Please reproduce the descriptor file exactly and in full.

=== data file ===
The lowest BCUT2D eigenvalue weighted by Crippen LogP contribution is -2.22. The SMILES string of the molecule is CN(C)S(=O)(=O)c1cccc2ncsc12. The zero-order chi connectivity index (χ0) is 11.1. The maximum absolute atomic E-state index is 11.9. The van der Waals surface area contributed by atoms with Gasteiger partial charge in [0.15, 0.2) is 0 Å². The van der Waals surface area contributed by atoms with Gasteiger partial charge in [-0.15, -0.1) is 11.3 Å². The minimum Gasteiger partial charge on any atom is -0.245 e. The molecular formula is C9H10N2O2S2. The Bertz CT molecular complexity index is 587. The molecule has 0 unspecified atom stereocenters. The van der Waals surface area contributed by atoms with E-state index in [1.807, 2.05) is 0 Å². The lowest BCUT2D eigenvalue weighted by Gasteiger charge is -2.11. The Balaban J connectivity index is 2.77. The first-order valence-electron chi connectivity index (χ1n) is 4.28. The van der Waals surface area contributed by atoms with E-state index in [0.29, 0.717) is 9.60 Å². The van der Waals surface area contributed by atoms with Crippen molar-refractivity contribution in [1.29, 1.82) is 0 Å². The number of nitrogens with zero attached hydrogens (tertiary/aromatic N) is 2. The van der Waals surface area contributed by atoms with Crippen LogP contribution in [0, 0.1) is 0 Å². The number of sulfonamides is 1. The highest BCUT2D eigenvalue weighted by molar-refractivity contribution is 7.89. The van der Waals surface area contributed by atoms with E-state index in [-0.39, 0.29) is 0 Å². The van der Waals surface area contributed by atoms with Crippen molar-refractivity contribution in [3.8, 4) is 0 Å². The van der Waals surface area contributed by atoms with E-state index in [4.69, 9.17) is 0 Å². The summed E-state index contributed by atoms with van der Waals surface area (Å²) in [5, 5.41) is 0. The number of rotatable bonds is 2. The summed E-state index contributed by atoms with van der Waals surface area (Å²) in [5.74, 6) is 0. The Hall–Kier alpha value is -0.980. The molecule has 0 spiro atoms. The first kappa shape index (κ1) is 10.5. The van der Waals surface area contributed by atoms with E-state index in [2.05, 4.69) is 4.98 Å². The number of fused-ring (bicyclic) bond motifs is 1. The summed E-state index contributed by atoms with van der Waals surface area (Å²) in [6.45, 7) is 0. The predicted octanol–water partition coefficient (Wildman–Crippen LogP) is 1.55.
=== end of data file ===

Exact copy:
The lowest BCUT2D eigenvalue weighted by Crippen LogP contribution is -2.22. The SMILES string of the molecule is CN(C)S(=O)(=O)c1cccc2ncsc12. The zero-order chi connectivity index (χ0) is 11.1. The maximum absolute atomic E-state index is 11.9. The van der Waals surface area contributed by atoms with Gasteiger partial charge in [0.15, 0.2) is 0 Å². The van der Waals surface area contributed by atoms with Gasteiger partial charge in [-0.15, -0.1) is 11.3 Å². The minimum Gasteiger partial charge on any atom is -0.245 e. The molecular formula is C9H10N2O2S2. The Bertz CT molecular complexity index is 587. The molecule has 0 unspecified atom stereocenters. The van der Waals surface area contributed by atoms with E-state index in [1.807, 2.05) is 0 Å². The lowest BCUT2D eigenvalue weighted by Gasteiger charge is -2.11. The Balaban J connectivity index is 2.77. The first-order valence-electron chi connectivity index (χ1n) is 4.28. The van der Waals surface area contributed by atoms with E-state index in [0.29, 0.717) is 9.60 Å². The van der Waals surface area contributed by atoms with Crippen molar-refractivity contribution in [1.29, 1.82) is 0 Å². The number of nitrogens with zero attached hydrogens (tertiary/aromatic N) is 2. The van der Waals surface area contributed by atoms with Crippen LogP contribution in [0, 0.1) is 0 Å². The number of sulfonamides is 1. The highest BCUT2D eigenvalue weighted by molar-refractivity contribution is 7.89. The van der Waals surface area contributed by atoms with E-state index in [-0.39, 0.29) is 0 Å². The van der Waals surface area contributed by atoms with Crippen molar-refractivity contribution in [3.8, 4) is 0 Å². The van der Waals surface area contributed by atoms with E-state index in [4.69, 9.17) is 0 Å². The summed E-state index contributed by atoms with van der Waals surface area (Å²) in [5, 5.41) is 0. The number of rotatable bonds is 2. The summed E-state index contributed by atoms with van der Waals surface area (Å²) in [5.74, 6) is 0. The Hall–Kier alpha value is -0.980. The molecule has 0 spiro atoms. The first kappa shape index (κ1) is 10.5. The van der Waals surface area contributed by atoms with E-state index in [2.05, 4.69) is 4.98 Å². The number of fused-ring (bicyclic) bond motifs is 1. The summed E-state index contributed by atoms with van der Waals surface area (Å²) in [6.45, 7) is 0. The predicted octanol–water partition coefficient (Wildman–Crippen LogP) is 1.55.